A slight modification of this mode involved swapping the upper backpack thrusters with a small 3-grenade launcher (Kotobukiya) and a hook for holding the assault rifle. The grenade-launcher attachment peg on the left skirt was replaced with a pocket-like attachment from GM K9. I call this sleeker form ‘infiltration mode’.


The second modular unit is reconnaissance mode. Backpack thrusters are replaced with spare tanks, radome unit and sensor unit. Armaments include a rifle for long-range engagements. It’s actually from System Weapon 002, with the suppressor from HGUC Jesta’s beam carbine and scope from M.S.G Shotgun.

And here’s the barrage mode. The thick armor was attached to the chest, and two types of missile launchers are attached to the backpack. Side skirts and right leg attachment are also replaced with missile/grenade launchers. Additional armaments include the original Jegan bazooka and a Unicorn bazooka.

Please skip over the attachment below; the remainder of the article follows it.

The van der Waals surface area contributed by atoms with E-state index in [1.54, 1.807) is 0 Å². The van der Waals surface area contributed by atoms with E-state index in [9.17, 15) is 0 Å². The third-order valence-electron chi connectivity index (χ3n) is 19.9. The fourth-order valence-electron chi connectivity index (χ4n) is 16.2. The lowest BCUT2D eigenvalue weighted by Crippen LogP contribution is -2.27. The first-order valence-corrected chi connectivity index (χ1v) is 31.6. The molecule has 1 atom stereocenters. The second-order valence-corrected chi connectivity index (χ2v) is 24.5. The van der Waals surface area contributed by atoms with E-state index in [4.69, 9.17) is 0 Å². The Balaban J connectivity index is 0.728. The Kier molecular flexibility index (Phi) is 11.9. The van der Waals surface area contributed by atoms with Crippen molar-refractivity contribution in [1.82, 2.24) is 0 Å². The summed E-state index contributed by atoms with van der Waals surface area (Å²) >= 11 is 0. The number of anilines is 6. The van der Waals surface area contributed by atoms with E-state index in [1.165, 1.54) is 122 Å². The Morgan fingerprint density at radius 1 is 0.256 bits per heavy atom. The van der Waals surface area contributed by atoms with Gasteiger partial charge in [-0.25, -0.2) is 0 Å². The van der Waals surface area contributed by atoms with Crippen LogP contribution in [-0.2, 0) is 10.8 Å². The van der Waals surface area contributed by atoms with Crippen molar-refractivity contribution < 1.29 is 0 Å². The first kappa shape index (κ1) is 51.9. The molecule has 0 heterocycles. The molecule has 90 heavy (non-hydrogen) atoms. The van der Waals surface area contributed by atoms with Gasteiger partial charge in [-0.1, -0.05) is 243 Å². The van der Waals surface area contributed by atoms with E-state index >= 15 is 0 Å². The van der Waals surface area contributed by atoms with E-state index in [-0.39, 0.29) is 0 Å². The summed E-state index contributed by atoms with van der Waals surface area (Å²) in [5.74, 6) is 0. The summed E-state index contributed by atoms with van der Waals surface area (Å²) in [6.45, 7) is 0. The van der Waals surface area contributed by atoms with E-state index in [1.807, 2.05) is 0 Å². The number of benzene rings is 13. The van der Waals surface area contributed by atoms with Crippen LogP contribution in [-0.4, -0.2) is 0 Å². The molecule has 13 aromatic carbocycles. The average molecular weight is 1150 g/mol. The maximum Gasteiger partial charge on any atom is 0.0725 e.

And finally group photos with my previous Jesta kits


My initial plan was to just built a kit that would look good beside my two other Jesta kits. As I started snap-fitting and modifying things, this project evolved into something more elaborate. I decided to go all-out with the tactical & spec-ops theme, and the end result is what I feel, an upgrade to the Jegan ECOAS design.